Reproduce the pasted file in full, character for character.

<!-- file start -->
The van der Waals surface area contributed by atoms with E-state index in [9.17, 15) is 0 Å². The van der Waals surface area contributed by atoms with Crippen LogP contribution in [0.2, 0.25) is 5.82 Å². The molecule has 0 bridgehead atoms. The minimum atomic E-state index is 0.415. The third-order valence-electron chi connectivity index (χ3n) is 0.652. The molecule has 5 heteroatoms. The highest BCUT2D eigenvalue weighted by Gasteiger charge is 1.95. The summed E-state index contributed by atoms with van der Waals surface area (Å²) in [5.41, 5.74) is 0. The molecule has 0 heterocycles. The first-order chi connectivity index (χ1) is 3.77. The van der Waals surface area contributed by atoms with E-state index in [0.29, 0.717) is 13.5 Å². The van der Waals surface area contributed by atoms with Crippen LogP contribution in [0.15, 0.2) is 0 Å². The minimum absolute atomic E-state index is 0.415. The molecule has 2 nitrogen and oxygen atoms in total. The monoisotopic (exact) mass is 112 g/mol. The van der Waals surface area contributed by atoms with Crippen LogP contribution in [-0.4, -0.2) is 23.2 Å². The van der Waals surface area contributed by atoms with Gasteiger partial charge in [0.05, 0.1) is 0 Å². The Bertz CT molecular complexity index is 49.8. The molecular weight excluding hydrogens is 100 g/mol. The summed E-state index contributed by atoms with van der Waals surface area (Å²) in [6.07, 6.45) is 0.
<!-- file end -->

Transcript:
The van der Waals surface area contributed by atoms with E-state index in [9.17, 15) is 0 Å². The van der Waals surface area contributed by atoms with Crippen LogP contribution in [0.2, 0.25) is 5.82 Å². The molecule has 0 bridgehead atoms. The minimum atomic E-state index is 0.415. The third-order valence-electron chi connectivity index (χ3n) is 0.652. The molecule has 5 heteroatoms. The highest BCUT2D eigenvalue weighted by Gasteiger charge is 1.95. The summed E-state index contributed by atoms with van der Waals surface area (Å²) in [5.41, 5.74) is 0. The molecule has 0 heterocycles. The first-order chi connectivity index (χ1) is 3.77. The van der Waals surface area contributed by atoms with E-state index in [0.29, 0.717) is 13.5 Å². The van der Waals surface area contributed by atoms with Crippen LogP contribution in [0.15, 0.2) is 0 Å². The minimum absolute atomic E-state index is 0.415. The molecule has 2 nitrogen and oxygen atoms in total. The monoisotopic (exact) mass is 112 g/mol. The van der Waals surface area contributed by atoms with Crippen LogP contribution in [-0.4, -0.2) is 23.2 Å². The van der Waals surface area contributed by atoms with Gasteiger partial charge in [0.05, 0.1) is 0 Å². The Bertz CT molecular complexity index is 49.8. The molecular weight excluding hydrogens is 100 g/mol. The summed E-state index contributed by atoms with van der Waals surface area (Å²) in [6.07, 6.45) is 0.